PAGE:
Poor Left Ventricular Loading Predictive of Hospitalization or Death after LVAD

Left ventricular offloading was found to be a significant marker of adverse outcomes in patients receiving invasive optimization of their LVAD, according to new research.

Presented at HFSA, 2019 the Heart Failure of Society of America Scientific Meeting in Philadelphia, and published in a meeting supplement of the Journal of Cardiac Failure, the research team hypothesized that not achieving adequate ventricular unloading would result in worst heart failure hospitalization-free survival. The authors enrolled 31 patients undergoing combined left and right heart catheterization optimization protocols, and ascertained comprehensive clinical data. The primary study outcome was a composite of hospitalization or death and overall survival. Patients were excluded if their left ventricles were inaccessible or if they underwent non-standard procedures.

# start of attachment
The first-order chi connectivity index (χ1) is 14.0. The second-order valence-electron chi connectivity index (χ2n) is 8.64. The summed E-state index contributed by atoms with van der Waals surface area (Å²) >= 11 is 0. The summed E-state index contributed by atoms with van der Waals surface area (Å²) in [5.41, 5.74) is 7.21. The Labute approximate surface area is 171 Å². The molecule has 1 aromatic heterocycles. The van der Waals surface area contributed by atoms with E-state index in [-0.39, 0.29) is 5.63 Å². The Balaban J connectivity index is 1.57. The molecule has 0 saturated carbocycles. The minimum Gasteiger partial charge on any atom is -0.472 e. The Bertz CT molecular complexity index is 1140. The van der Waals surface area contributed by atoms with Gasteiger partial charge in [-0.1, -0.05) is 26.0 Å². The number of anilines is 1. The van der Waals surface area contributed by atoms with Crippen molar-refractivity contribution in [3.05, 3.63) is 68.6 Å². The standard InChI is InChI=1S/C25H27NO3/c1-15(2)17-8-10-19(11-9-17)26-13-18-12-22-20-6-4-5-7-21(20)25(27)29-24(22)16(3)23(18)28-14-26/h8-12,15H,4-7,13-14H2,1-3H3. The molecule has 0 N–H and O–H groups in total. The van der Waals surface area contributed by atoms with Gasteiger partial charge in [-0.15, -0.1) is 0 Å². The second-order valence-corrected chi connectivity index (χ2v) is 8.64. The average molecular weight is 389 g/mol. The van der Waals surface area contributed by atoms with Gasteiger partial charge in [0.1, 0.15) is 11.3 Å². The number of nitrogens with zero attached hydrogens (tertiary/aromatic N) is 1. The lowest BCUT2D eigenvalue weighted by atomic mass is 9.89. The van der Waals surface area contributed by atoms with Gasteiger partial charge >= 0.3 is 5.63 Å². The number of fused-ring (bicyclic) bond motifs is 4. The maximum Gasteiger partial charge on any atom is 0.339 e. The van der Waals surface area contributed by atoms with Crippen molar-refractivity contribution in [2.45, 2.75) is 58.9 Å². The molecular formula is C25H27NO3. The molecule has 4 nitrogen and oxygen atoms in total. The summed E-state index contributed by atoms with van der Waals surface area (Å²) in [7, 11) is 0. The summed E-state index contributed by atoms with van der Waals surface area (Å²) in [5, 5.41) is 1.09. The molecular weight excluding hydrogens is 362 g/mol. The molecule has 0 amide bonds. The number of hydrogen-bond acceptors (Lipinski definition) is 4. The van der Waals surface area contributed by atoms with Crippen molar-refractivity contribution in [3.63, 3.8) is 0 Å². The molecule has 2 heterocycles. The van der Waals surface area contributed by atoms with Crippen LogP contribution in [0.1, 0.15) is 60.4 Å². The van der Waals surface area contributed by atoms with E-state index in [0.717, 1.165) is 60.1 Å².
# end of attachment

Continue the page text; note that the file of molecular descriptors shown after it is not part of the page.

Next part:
According to the study results, left heart catheterization optimization led to normalization of hemodynamic parameters, which was a significant improvement from baseline for all variables (P≤0.05). Only left ventricular end diastolic pressure (LVDEP) was significantly associated with the primary study endpoint (HR=1.2 per 1 mm Hg increase; 95% CI, 1.1 to 1.3; P<0.01). When LVAD speed, transaortic gradient, and cardiac index were taken into account, the relationship between LVDEP and the primary study outcome remained significant (P<0.001)

“Left ventricular offloading as measured by LVDEP was a significant marker of poor outcomes over time,” the authors concluded. “Further research should focus on pathophysiology corresponding to poor unloading.”

Rosenbaum A, Clavell A, Stulak J, et al. J Card Fail. 2019;25(85):S10. Abstract 024.

Eric Raible is editor of the Cardiology section of DocWire News and has more than a decade’s worth of experience in covering and publishing in the cardiology space. Eric has previously served as a founding editor of CardioSource WorldNews, and is a former staff writer and editor of Cardiology Today.